China’s National Development and Reform Commission, the country’s most influential market planner, had invited a dozen of hog breeding and feed producing companies for a meeting in Beijing on Monday to analyze the reason behind recent hog price rally and to increase market supply.
Top hog breeders such as Muyuan Foodstuffs, Wen’s Group and New Hope Liuhe were invited to the meeting that is aimed to “remind” companies to ensure a “normal” level of pork production and avoid purposefully stockpiling hogs, based on government document seen by Sitonia Consulting.
Prices for hog and pork in China strengthened sharply since late April this year as companies cut their fundings for hog expansion substantially amid hefty losses, and herd size shrank.
Meanwhile, the state-owned stockpiler began buying pork in the domestic market to replenish the national reserve and support pork prices since mid-March this year.
But the volume of pork sales from private companies to the national stockpiler slowed drastically in recent weeks despite a weekly tender of 40,000 tons.
A key driver behind companies’ reluctance to sell was that hog and pork prices had rebounded sharply and are expected to further strengthen in the second half of this year given the broader trend of shrinking herd across the hog industry in China.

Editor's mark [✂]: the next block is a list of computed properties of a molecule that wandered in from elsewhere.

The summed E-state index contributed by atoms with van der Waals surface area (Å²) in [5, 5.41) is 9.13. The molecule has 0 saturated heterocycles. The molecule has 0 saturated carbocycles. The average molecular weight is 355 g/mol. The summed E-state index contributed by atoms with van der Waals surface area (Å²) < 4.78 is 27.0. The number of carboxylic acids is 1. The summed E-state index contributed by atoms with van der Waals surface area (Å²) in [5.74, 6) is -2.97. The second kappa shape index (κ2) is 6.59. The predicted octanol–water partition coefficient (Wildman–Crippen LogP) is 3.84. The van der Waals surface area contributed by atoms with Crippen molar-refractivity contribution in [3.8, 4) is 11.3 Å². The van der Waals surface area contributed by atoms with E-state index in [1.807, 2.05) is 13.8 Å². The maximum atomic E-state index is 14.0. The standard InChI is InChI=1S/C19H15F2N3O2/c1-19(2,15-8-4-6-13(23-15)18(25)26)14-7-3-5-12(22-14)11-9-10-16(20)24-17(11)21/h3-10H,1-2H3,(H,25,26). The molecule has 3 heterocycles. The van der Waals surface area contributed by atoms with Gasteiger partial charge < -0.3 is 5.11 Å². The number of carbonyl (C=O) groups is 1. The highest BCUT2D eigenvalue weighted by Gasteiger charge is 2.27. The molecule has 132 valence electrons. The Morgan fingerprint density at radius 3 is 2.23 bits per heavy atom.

Therefore, many companies are holding back hog sales and aim to sell them at a higher price later this year.
During the meeting, NDRC warned companies that purposefully bid up price will be met with “serious actions”, according to reports from local Chinese media.
One representative at the meeting said that the recent hog price rally is strongly correlated to lower market supply which was caused by negative margins and high grain prices.
Top breeders Muyuan and New Hope pledged to maintain a “normal” supply after the meeting.
Despite the government’s call to stabilize hog supply in China, hog futures on Dalian Commodity Exchange surged on Monday with the most liquid contract up nearly 8% intraday to hit the highest in nearly 11 months.